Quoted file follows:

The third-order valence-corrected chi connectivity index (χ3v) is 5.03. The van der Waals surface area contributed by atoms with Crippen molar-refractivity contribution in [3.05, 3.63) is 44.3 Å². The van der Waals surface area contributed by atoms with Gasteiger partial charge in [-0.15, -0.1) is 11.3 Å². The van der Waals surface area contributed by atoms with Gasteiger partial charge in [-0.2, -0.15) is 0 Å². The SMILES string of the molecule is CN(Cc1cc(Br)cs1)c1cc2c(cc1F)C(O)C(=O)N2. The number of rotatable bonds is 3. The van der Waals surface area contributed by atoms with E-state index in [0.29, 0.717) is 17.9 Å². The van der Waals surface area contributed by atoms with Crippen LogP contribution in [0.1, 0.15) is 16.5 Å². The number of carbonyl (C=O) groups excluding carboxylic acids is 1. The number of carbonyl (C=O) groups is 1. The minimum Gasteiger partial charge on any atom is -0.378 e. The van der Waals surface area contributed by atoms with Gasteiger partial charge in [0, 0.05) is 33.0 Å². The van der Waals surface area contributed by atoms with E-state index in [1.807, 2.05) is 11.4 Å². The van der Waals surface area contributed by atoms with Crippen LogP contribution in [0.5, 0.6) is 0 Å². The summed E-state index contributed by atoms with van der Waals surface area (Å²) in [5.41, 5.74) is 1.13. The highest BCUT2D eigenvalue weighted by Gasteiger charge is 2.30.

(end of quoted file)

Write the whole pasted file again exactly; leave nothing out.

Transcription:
The third-order valence-corrected chi connectivity index (χ3v) is 5.03. The van der Waals surface area contributed by atoms with Crippen molar-refractivity contribution in [3.05, 3.63) is 44.3 Å². The van der Waals surface area contributed by atoms with Gasteiger partial charge in [-0.15, -0.1) is 11.3 Å². The van der Waals surface area contributed by atoms with Gasteiger partial charge in [-0.2, -0.15) is 0 Å². The SMILES string of the molecule is CN(Cc1cc(Br)cs1)c1cc2c(cc1F)C(O)C(=O)N2. The number of rotatable bonds is 3. The van der Waals surface area contributed by atoms with E-state index in [0.29, 0.717) is 17.9 Å². The van der Waals surface area contributed by atoms with Crippen LogP contribution in [0.1, 0.15) is 16.5 Å². The number of carbonyl (C=O) groups excluding carboxylic acids is 1. The number of carbonyl (C=O) groups is 1. The minimum Gasteiger partial charge on any atom is -0.378 e. The van der Waals surface area contributed by atoms with Gasteiger partial charge in [0, 0.05) is 33.0 Å². The van der Waals surface area contributed by atoms with E-state index in [1.807, 2.05) is 11.4 Å². The van der Waals surface area contributed by atoms with Crippen LogP contribution in [0.5, 0.6) is 0 Å². The summed E-state index contributed by atoms with van der Waals surface area (Å²) in [5.41, 5.74) is 1.13. The highest BCUT2D eigenvalue weighted by Gasteiger charge is 2.30.